| oelrac1 | ls           | DEPLOYED    |
| oelrac1 | dbperf       | DEPLOYED    |
| oelrac1 | sqlt         | DEPLOYED    |
| oelrac1 | summary      | DEPLOYED    |
| oelrac1 | pstack       | DEPLOYED    |
| oelrac1 | tail         | DEPLOYED    |
| oelrac1 | oratop       | DEPLOYED    |
| oelrac1 | dbglevel     | DEPLOYED    |
| oelrac1 | exachk       | DEPLOYED    |
| oelrac1 | grep         | DEPLOYED    |
| oelrac1 | srdc         | DEPLOYED    |
| oelrac1 | history      | DEPLOYED    |
'---------+--------------+-------------'

I will not go into all the tools but highlight some of them. Lets start with oratop. When you want to know which statements are currently executing in your instance:

oracle@oelrac1:/home/oracle/ [+ASM1] tfactl 

tfactl> oratop -database DB1

This bring up something very similar to the “top” command which comes with the operating system but displays information of what is going on in the database:
oratop

Can be quite handy when you only have access via ssh. Another great tool is OSWatcher which gathers operating statistics in the background and is able to create graphs:

oracle@oelrac1:/home/oracle/ [+ASM1] tfactl run oswbb

Starting OSW Analyzer V7.3.3
OSWatcher Analyzer Written by Oracle Center of Expertise
Copyright (c)  2014 by Oracle Corporation

Parsing Data. Please Wait...

Scanning file headers for version and platform info...


Parsing file oelrac1_iostat_17.05.23.1500.dat ...
Parsing file oelrac1_iostat_17.05.23.1600.dat ...
Parsing file oelrac1_iostat_17.05.24.0800.dat ...
Parsing file oelrac1_iostat_17.05.24.0900.dat ...
Parsing file oelrac1_iostat_17.05.24.1000.dat ...
Parsing file oelrac1_iostat_17.05.24.1100.dat ...


Parsing file oelrac1_vmstat_17.05.23.1500.dat ...
Parsing file oelrac1_vmstat_17.05.23.1600.dat ...
Parsing file oelrac1_vmstat_17.05.24.0800.dat ...
Parsing file oelrac1_vmstat_17.05.24.0900.dat ...
Parsing file oelrac1_vmstat_17.05.24.1000.dat ...
Parsing file oelrac1_vmstat_17.05.24.1100.dat ...


Parsing file oelrac1_netstat_17.05.23.1500.dat ...
Parsing file oelrac1_netstat_17.05.23.1600.dat ...
Parsing file oelrac1_netstat_17.05.24.0800.dat ...
Parsing file oelrac1_netstat_17.05.24.0900.dat ...
Parsing file oelrac1_netstat_17.05.24.1000.dat ...
Parsing file oelrac1_netstat_17.05.24.1100.dat ...


Parsing file oelrac1_top_17.05.23.1500.dat ...
Parsing file oelrac1_top_17.05.23.1600.dat ...
Parsing file oelrac1_top_17.05.24.0800.dat ...
Parsing file oelrac1_top_17.05.24.0900.dat ...
Parsing file oelrac1_top_17.05.24.1000.dat ...
Parsing file oelrac1_top_17.05.24.1100.dat ...


Parsing file oelrac1_ps_17.05.23.1500.dat ...
Parsing file oelrac1_ps_17.05.23.1600.dat ...
Parsing file oelrac1_ps_17.05.24.0800.dat ...
Parsing file oelrac1_ps_17.05.24.0900.dat ...
Parsing file oelrac1_ps_17.05.24.1000.dat ...
Parsing file oelrac1_ps_17.05.24.1100.dat ...


Parsing Completed.


Enter 1 to Display CPU Process Queue Graphs
Enter 2 to Display CPU Utilization Graphs
Enter 3 to Display CPU Other Graphs
Enter 4 to Display Memory Graphs
Enter 5 to Display Disk IO Graphs

Enter 6 to Generate All CPU Gif Files
Enter 7 to Generate All Memory Gif Files
Enter 8 to Generate All Disk Gif Files

Enter L to Specify Alternate Location of Gif Directory
Enter T to Alter Graph Time Scale Only (Does not change analysis dataset)
Enter D to Return to Default Graph Time Scale
Enter R to Remove Currently Displayed Graphs

Enter A to Analyze Data
Enter S to Analyze Subset of Data(Changes analysis dataset including graph time scale)

Enter P to Generate A Profile
Enter X to Export Parsed Data to File
Enter Q to Quit Program

Please Select an Option:4

When you for example chose “4 Display Memory Graphs” this will bring up nice graphs about the memory consumption:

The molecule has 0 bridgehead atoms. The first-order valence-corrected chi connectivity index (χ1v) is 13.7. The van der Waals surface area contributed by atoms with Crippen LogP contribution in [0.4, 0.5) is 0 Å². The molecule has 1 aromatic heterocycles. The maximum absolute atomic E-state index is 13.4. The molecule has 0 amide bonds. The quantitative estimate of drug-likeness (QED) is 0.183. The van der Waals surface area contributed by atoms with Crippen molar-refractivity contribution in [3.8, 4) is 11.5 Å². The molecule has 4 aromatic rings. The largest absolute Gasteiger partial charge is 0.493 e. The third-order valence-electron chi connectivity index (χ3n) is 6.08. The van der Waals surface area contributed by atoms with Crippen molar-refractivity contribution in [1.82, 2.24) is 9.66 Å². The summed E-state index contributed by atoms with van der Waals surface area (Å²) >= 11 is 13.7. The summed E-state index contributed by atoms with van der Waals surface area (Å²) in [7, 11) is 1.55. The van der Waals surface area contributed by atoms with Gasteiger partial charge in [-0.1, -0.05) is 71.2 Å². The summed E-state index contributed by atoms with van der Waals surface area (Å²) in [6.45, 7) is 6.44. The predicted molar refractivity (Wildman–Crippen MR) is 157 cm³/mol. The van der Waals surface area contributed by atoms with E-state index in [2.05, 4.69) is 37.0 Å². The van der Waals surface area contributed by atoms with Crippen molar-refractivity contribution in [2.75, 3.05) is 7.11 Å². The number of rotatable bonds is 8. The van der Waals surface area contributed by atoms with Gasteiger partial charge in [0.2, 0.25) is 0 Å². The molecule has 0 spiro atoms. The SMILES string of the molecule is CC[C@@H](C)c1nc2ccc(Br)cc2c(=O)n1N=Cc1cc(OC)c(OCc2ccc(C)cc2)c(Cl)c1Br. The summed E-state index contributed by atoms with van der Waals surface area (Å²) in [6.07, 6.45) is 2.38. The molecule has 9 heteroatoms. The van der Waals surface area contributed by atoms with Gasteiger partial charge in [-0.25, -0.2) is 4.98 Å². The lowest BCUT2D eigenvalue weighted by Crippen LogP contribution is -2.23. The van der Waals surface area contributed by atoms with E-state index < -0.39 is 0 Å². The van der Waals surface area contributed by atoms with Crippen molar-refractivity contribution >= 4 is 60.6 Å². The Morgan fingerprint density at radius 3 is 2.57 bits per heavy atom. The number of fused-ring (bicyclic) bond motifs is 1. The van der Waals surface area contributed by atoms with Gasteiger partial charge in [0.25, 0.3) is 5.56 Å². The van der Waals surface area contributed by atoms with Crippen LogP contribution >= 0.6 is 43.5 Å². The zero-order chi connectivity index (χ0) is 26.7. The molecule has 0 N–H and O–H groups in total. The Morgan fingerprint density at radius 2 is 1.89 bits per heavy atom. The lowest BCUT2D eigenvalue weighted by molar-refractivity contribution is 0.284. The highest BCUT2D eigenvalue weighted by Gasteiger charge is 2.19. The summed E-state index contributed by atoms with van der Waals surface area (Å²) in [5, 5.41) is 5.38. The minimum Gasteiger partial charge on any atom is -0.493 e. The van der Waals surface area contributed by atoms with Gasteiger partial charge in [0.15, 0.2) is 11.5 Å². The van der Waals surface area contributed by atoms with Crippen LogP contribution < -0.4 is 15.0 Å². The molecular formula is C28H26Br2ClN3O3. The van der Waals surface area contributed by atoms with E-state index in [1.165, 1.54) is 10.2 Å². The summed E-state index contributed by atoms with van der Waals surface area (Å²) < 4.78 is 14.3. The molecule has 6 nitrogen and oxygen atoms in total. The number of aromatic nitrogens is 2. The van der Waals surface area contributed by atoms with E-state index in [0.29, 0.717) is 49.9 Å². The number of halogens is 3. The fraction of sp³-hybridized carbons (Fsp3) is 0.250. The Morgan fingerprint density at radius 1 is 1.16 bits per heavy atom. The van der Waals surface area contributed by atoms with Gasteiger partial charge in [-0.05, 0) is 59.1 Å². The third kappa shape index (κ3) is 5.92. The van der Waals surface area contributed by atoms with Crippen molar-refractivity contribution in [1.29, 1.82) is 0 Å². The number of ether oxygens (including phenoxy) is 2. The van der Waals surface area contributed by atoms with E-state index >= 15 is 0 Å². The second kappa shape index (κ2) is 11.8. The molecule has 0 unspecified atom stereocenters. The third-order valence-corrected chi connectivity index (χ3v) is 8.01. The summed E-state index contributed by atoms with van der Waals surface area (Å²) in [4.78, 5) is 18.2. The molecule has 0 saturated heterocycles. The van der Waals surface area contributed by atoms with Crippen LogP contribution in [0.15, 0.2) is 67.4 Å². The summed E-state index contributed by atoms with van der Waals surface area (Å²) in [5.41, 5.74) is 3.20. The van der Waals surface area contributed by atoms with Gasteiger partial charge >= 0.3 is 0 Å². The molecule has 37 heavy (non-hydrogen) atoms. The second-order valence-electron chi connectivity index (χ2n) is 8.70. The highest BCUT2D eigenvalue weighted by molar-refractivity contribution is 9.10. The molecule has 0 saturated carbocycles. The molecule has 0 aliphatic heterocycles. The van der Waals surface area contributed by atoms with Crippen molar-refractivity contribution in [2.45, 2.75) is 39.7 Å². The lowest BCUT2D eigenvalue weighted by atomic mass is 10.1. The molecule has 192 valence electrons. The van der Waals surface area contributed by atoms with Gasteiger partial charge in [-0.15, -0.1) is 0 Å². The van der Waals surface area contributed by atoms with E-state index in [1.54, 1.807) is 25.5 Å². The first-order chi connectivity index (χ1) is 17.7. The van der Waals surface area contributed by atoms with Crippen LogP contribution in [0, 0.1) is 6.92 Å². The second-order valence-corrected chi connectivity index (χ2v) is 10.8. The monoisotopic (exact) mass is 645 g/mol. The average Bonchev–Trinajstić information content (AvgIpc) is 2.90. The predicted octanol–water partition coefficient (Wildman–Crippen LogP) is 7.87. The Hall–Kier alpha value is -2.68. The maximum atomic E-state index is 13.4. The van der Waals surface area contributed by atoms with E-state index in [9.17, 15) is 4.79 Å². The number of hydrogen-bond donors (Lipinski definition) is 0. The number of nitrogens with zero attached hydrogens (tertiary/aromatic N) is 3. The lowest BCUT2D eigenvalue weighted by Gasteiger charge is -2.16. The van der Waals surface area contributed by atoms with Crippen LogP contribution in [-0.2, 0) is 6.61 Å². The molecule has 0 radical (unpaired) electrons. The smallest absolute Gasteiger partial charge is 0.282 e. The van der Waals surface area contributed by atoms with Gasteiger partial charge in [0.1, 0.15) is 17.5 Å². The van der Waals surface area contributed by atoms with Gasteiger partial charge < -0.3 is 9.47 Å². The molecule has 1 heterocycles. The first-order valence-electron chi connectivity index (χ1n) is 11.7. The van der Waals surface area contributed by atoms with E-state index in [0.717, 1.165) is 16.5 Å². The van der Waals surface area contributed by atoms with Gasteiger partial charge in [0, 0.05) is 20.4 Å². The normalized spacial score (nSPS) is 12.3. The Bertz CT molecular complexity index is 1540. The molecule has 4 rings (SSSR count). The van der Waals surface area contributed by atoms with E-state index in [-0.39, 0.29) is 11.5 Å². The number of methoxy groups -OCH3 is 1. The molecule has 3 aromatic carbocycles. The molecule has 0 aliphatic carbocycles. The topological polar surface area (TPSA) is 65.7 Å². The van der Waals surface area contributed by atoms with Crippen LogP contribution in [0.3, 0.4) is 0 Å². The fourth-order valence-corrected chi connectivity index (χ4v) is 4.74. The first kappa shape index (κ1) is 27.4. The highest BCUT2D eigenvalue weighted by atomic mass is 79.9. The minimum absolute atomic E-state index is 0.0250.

oswatcher_memory

Very handy as well. But what do you do when you have a seriou issues and need to collect all the trace/log files? Quite easy as well, lets do a short demo and force an ORA-07445:

oracle@oelrac1:/home/oracle/ [+ASM1] kill -l | grep SIGSEGV
11) SIGSEGV	12) SIGUSR2	13) SIGPIPE	14) SIGALRM	15) SIGTERM
oracle@oelrac1:/home/oracle/ [+ASM1] ps -ef | grep dbw  | grep DB1
oracle   14821     1  0 08:20 ?        00:00:00 ora_dbw0_DB1_1
oracle@oelrac1:/home/oracle/ [+ASM1] kill -11 14821

This will cause the database to restart, so please don’t do this on other systems than your lab systems. What we can do now is to ask TFA to collect all the files from all nodes which are required for troubleshooting the issue:

oracle@oelrac1:/home/oracle/ [+ASM1] tfactl diagcollect -srdc ora7445
Enter the time of the ORA-07445 [YYYY-MM-DD HH24:MI:SS,=ALL] :            
Enter the Database Name [=ALL] : DB1

1. May/24/2017 09:39:52 : [db1] ORA-07445: exception encountered: core dump [semtimedop()+10] [SIGSEGV] [ADDR:0xD43100006015] [PC:0x7F746C15DFCA] [unknown code] []

Please choose the event : 1-1 [1] 1
…
Logs are being collected to: /u01/app/oracle/tfa/repository/srdc_ora7445_collection_Wed_May_24_09_43_07_CEST_2017_node_local
/u01/app/oracle/tfa/repository/srdc_ora7445_collection_Wed_May_24_09_43_07_CEST_2017_node_local/oelrac1.tfa_srdc_ora7445_Wed_May_24_09_43_07_CEST_2017.zip

Get the zip file and either start to analyze yourself or upload to Oracle Support. Usually they should not ask you for additional log or trace files anymore :) Saves a lot of time.

If you prefer a menu driven interface to all the tools you can have that as well:

oracle@oelrac1:/home/oracle/ [+ASM1] tfactl run darda

This will bring up a menu similar to a Linux text based installation program:
darda1

Chose what you want to do, e.g. “1” for “Oracle Database: Collectors”:
darda2

Go to “2 Optimize Performance”:
darda3

You have a “1 Slow Running Database”, so:
darda4

… and you have the possibility to run an AWR report from here. Of course you should monitor that TFA is running so that you get notified when things like this happen:

oracle@oelrac1:/home/oracle/ [+ASM1] sudo $ORACLE_HOME/bin/tfactl status

.----------------------------------------------------------------------------------------------.
| Host    | Status of TFA | PID  | Port | Version    | Build ID             | Inventory Status |
+---------+---------------+------+------+------------+----------------------+------------------+
| oelrac1 | RUNNING       | 2532 | 5000 | 12.1.2.8.4 | 12128420170206111019 | COMPLETE         |
| oelrac2 | NOT RUNNING   | -    |      |            |                      |                  |
'---------+---------------+------+------+------------+----------------------+------------------'

There is much more you can do with tfa (check the documentation) and tfa is useful for single instances as well. Hope this helps ….

 

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Daniel Westermann
Daniel Westermann

Senior Consultant and Technology Leader Open Infrastructure